Nine killed in helicopter, plane collision over New York
A helicopter with five Italian tourists on board collided with a light aircraft over New York's Hudson River, sending wreckage from both plunging into the waters. Two bodies had been recovered, including one that had floated free, and several bodies were in the submerged wreckage of one of the craft that had been spotted.Updated: Aug 09, 2009, 08:33 IST
A sightseeing helicopter with five Italian tourists on board collided with a light aircraft over New York's Hudson River on Saturday, sending wreckage from both plunging into the waters.
All nine people on board the two aircraft were assumed dead, Mayor Michael Bloomberg said in broadcast remarks.
"It appears that this was not survivable," Bloomberg said. "This has changed from a rescue to a recovery mission."
Two bodies had been recovered, including one that had floated free, and several bodies were in the submerged wreckage of one of the craft that had been spotted.
Bloomberg said that because of the disfigurement through the crash, it was not clear if it was the helicopter or the 1976 single-engine Piper.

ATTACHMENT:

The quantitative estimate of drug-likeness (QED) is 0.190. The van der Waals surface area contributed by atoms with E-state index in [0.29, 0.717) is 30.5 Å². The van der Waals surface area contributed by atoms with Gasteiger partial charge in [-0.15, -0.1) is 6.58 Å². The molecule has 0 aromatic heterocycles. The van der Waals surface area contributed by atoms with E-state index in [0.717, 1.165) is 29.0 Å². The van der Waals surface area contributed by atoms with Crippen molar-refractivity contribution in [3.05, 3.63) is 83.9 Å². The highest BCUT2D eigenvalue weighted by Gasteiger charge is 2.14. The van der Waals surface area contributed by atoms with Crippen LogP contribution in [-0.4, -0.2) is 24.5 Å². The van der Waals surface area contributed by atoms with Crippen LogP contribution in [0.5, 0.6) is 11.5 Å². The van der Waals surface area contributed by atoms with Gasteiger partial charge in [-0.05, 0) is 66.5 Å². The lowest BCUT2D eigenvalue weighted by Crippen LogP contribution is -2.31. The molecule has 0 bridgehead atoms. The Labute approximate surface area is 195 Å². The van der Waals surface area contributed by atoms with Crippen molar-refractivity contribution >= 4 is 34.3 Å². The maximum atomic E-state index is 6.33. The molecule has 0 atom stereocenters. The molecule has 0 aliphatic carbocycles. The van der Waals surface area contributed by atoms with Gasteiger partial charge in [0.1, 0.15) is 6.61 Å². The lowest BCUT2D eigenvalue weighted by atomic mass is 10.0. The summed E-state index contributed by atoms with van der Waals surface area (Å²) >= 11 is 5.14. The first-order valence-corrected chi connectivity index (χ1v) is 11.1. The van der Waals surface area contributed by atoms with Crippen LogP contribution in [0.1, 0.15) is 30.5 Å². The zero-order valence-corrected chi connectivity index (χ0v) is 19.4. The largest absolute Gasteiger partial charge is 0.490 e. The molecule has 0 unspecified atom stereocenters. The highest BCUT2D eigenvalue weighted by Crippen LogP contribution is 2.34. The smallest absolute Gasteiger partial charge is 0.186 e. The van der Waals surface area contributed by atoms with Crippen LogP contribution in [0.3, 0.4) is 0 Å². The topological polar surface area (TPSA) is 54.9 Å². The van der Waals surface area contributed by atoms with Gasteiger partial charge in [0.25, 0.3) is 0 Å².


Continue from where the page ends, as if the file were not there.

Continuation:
"There is some evidence from eyewitnesses that one of the wings of the airplane was ... possibly severed by the rotors of the helicopter," Bloomberg said.
Divers were searching in the murky 10 metre-depths of the swift-flowing Hudson River for other bodies and the second wreckage, Bloomberg said.
The mayor said special community affairs officials had been sent to help the families of the Italian tourists.
"I gather they don't speak English," he said, adding the officials would "help the families get through this difficult period."
The helicopter operated by Liberty Tours had taken off from the 30th Street helipad for a sightseeing tour about noon, CNN reported.
The single-engine aircraft, carrying three people including one child, had taken off from Teterboro Airport outside New York City and was headed south to the New Jersey beach town of Ocean City.
Bloomberg noted that small aircraft and helicopters have flight corridors over the Hudson and East Rivers. While there is no legal requirement for radio contact and visual flight rules were in effect, he said it was common practice for pilots to use a radio frequency identified on all maps to make each other aware of their positions.
"It is a crowded busy area, and pilots who fly there are well trained and have practice," he said.
It was not clear if the pilots were in radio contact with each other.